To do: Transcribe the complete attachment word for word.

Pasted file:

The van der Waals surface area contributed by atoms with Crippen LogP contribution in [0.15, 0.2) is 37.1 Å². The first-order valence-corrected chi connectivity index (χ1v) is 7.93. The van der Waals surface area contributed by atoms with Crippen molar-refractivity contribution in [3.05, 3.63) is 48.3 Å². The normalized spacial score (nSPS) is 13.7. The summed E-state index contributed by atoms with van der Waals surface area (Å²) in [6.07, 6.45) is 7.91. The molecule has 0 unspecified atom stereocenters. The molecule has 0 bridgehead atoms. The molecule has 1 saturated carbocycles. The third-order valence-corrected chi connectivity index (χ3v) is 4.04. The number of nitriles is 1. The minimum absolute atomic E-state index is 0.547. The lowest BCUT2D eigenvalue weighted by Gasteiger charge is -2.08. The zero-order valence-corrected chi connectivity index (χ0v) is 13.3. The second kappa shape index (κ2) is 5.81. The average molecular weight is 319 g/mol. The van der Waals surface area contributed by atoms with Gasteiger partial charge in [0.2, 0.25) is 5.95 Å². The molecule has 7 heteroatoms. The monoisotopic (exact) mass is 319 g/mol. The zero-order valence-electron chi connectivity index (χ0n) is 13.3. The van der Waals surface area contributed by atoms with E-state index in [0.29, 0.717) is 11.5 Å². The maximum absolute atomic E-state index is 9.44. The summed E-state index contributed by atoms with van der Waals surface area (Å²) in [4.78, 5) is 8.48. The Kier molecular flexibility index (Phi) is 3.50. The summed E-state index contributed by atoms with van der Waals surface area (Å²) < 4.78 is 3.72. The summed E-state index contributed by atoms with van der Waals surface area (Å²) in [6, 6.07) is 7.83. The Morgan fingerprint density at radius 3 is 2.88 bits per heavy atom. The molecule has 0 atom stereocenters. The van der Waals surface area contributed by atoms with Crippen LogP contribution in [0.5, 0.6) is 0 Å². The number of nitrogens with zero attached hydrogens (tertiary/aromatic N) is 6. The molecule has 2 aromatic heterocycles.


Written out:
The van der Waals surface area contributed by atoms with Crippen LogP contribution in [0.15, 0.2) is 37.1 Å². The first-order valence-corrected chi connectivity index (χ1v) is 7.93. The van der Waals surface area contributed by atoms with Crippen molar-refractivity contribution in [3.05, 3.63) is 48.3 Å². The normalized spacial score (nSPS) is 13.7. The summed E-state index contributed by atoms with van der Waals surface area (Å²) in [6.07, 6.45) is 7.91. The molecule has 0 unspecified atom stereocenters. The molecule has 0 bridgehead atoms. The molecule has 1 saturated carbocycles. The third-order valence-corrected chi connectivity index (χ3v) is 4.04. The number of nitriles is 1. The minimum absolute atomic E-state index is 0.547. The lowest BCUT2D eigenvalue weighted by Gasteiger charge is -2.08. The zero-order valence-corrected chi connectivity index (χ0v) is 13.3. The second kappa shape index (κ2) is 5.81. The average molecular weight is 319 g/mol. The van der Waals surface area contributed by atoms with Gasteiger partial charge in [0.2, 0.25) is 5.95 Å². The molecule has 7 heteroatoms. The monoisotopic (exact) mass is 319 g/mol. The zero-order valence-electron chi connectivity index (χ0n) is 13.3. The van der Waals surface area contributed by atoms with E-state index in [0.29, 0.717) is 11.5 Å². The maximum absolute atomic E-state index is 9.44. The summed E-state index contributed by atoms with van der Waals surface area (Å²) in [4.78, 5) is 8.48. The Kier molecular flexibility index (Phi) is 3.50. The summed E-state index contributed by atoms with van der Waals surface area (Å²) < 4.78 is 3.72. The summed E-state index contributed by atoms with van der Waals surface area (Å²) in [6, 6.07) is 7.83. The Morgan fingerprint density at radius 3 is 2.88 bits per heavy atom. The molecule has 0 atom stereocenters. The van der Waals surface area contributed by atoms with Crippen LogP contribution in [0.5, 0.6) is 0 Å². The number of nitrogens with zero attached hydrogens (tertiary/aromatic N) is 6. The molecule has 2 aromatic heterocycles.